Tyrone club season makes ‘split’ calendar a lottery for county players says Red Hand boss Brian Dooher

Tyrone manager critical of GAA fixture format after wave of injuries rocks Red Hands

Conn Kilpatrick lashed home Tyrone's first goal against Kildare last Sunday. Pic Philip Walsh.
Conn Kilpatrick was one of a number of injured stars Tyrone had to do without during the League

THE split season… What’s ‘split’ about it? Asks Brian Dooher who says the intensity and length of Tyrone’s club competitions puts his players at a higher risk of injury when the county season follows hard on its heels.

Dooher has had to navigate his way through a series of setbacks this year. Injury followed injury in the League and he was forced to throw in youngsters like Seanie O’Donnell, Ben Cullen and Niall Devlin as the Red Hands battled their way to three wins.

Dooher said an injury list that included All-Ireland winners Conor Meyler, Frank Burns, Michael McKernan, Conn Kilpatrick, Mattie Donnelly and Peter Harte is “inevitable nowadays” given the current fixture calendar.

“There’s no down-season for these players,” he said.

“That’s been well-documented. The split season… What’s ‘split’ about it? For the county players it’s not split. Basically they finish one (competition) and then start another. That’s where it is and it’s tough on them now – it’s tough on their bodies and I suppose as you get older that inevitably compounds it.

“With Tyrone it has probably come that bit quicker because the club season is longer and that bit more intense than some counties. Anybody that has a long, intense club season, it’s going to be very hard to marry those two things (club and county) together safely.”

Tyrone manager Brian Dooher
Brian Dooher says the GAA's 'split' season puts too much pressure on county players

Dooher had 16 years as a Tyrone senior player, a career that included three All-Ireland titles. He is concerned that modern players won’t enjoy the ‘shelf life’ he did.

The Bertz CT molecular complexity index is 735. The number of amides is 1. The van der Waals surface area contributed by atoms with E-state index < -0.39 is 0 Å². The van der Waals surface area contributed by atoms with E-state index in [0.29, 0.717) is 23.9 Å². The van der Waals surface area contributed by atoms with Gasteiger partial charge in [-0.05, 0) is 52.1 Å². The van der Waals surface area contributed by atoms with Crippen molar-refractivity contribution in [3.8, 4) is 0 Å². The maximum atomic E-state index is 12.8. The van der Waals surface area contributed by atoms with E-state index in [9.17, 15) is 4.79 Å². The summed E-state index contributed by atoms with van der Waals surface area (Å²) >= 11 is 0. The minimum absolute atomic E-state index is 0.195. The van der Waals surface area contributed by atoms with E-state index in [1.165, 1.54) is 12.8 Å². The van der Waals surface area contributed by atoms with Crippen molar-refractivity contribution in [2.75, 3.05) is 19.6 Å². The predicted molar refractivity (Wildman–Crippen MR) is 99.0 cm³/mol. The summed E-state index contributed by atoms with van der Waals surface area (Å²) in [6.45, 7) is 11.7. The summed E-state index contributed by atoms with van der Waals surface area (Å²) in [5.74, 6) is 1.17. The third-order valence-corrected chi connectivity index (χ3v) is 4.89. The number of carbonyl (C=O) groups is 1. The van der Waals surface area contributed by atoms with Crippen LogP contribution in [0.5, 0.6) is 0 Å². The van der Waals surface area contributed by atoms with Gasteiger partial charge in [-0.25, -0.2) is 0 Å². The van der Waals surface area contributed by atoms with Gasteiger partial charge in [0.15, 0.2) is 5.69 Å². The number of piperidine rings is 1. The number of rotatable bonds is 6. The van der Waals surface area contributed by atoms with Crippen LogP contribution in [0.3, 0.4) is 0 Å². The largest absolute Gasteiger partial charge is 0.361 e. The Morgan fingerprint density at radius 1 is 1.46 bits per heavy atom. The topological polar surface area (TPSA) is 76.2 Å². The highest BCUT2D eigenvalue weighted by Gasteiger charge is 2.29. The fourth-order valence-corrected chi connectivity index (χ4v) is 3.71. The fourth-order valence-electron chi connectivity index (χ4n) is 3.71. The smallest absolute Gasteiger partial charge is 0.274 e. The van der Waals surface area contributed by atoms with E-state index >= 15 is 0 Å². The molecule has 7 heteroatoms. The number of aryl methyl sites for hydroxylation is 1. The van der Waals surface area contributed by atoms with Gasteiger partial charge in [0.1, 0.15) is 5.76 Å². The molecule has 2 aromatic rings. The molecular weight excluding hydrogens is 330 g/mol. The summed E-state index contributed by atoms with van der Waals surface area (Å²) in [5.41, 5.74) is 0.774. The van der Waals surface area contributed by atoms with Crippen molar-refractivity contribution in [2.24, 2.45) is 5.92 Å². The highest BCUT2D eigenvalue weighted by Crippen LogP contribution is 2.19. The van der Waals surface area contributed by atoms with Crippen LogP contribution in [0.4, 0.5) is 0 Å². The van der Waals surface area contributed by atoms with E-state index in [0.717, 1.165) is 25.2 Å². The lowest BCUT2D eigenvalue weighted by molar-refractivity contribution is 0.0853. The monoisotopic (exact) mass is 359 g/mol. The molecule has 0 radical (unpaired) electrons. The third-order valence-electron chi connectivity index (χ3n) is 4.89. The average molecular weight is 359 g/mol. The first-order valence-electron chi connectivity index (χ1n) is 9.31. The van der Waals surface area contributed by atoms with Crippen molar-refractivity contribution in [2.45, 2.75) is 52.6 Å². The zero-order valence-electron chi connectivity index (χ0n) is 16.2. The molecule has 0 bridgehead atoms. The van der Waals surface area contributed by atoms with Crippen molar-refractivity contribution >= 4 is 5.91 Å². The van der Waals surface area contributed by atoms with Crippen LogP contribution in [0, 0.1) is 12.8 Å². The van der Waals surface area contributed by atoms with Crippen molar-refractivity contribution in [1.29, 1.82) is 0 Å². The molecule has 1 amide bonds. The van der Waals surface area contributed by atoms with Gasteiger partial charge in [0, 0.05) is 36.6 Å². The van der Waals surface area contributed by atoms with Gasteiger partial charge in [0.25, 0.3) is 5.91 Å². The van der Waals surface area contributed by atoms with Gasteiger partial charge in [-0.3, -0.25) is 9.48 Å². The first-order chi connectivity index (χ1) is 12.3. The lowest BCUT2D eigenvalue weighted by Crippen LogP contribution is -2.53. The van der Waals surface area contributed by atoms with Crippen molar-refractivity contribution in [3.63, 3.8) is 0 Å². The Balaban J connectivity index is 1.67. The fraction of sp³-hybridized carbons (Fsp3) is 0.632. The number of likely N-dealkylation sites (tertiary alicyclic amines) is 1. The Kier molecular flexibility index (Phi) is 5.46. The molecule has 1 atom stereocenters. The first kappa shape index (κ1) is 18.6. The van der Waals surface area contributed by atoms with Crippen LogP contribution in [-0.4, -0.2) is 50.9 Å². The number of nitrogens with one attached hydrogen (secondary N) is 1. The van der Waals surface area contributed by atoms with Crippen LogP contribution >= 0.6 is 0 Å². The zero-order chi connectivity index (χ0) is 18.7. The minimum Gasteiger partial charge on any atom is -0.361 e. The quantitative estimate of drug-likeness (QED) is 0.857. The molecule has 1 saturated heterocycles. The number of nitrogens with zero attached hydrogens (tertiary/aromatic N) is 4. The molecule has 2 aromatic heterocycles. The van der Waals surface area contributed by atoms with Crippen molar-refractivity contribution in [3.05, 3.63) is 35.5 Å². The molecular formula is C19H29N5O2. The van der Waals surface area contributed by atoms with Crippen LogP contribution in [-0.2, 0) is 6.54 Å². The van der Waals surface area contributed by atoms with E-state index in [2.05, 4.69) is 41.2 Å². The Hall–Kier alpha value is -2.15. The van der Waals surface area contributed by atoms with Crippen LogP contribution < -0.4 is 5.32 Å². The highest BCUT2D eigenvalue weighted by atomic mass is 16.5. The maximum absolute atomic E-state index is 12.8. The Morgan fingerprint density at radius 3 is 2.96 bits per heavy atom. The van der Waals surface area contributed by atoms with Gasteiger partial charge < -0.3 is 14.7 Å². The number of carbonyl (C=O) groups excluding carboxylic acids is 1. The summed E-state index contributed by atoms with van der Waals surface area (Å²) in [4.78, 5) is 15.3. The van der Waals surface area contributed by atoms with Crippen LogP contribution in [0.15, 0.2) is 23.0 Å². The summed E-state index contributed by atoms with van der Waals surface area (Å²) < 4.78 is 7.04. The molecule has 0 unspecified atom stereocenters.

“It depends how you get through injuries, how you manage injuries,” he said.

“You could be lucky or unlucky. But you’d expect, with the pressure that’s being put on them that it (longevity) isn’t being made any easier – that’s for sure. They (the GAA) talk about player welfare but to be perfectly honest their actions speak louder than their words. Everyone can see it (the toll on player) – I’m not the only one saying that.”

Dooher will be without Meyler for Sunday’s trip to Kingspan Breffni where Tyrone cross swords with a Cavan side that finished brilliantly to deservedly beat Monaghan in the preliminary round game a fortnight ago.

If things go south for Tyrone, Dooher won’t be using injuries as an excuse.

“We’ve been dealing with it (injury issues) all year and whatever hand we’re dealt we’ll cope with it and just go from there,” he said.

“Hopefully we’re picking from as wide a deck as possible but if it’s not the case, it’s not the case and we’ll just get on with it because there’s no value in complaining about it.

“We’ve a lot of young boys there that are coming on and you give them their opportunity and it’s an opportunity for somebody else to stand up as well. We’ve obviously stood up a right lot of men the year and, by and large, they’ve acquitted themselves fairly well.”

Meanwhile, Dooher rejects the suggestion that Ulster counties suffer on the All-Ireland stage because they play in a competitive provincial Championship.

Other Sam Maguire contenders – most notably Dublin in Leinster and Kerry in Munster – face little opposition in their provinces. Meanwhile, you could make a strong case for at least four of the remaining six counties still in the race to win the Ulster title.

Tyrone would be among that quartet and winning an Anglo-Celt Cup wouldn’t damage their chances in the Sam Maguire series, says joint-manager Dooher.

“Competitive matches probably give you an advantage,” said the Clann na nGael clubman.

“It (the Ulster Championship) does come with risks obviously – you’re playing high-intensity games which take more out of the body, but there are no easy games in inter-county football.”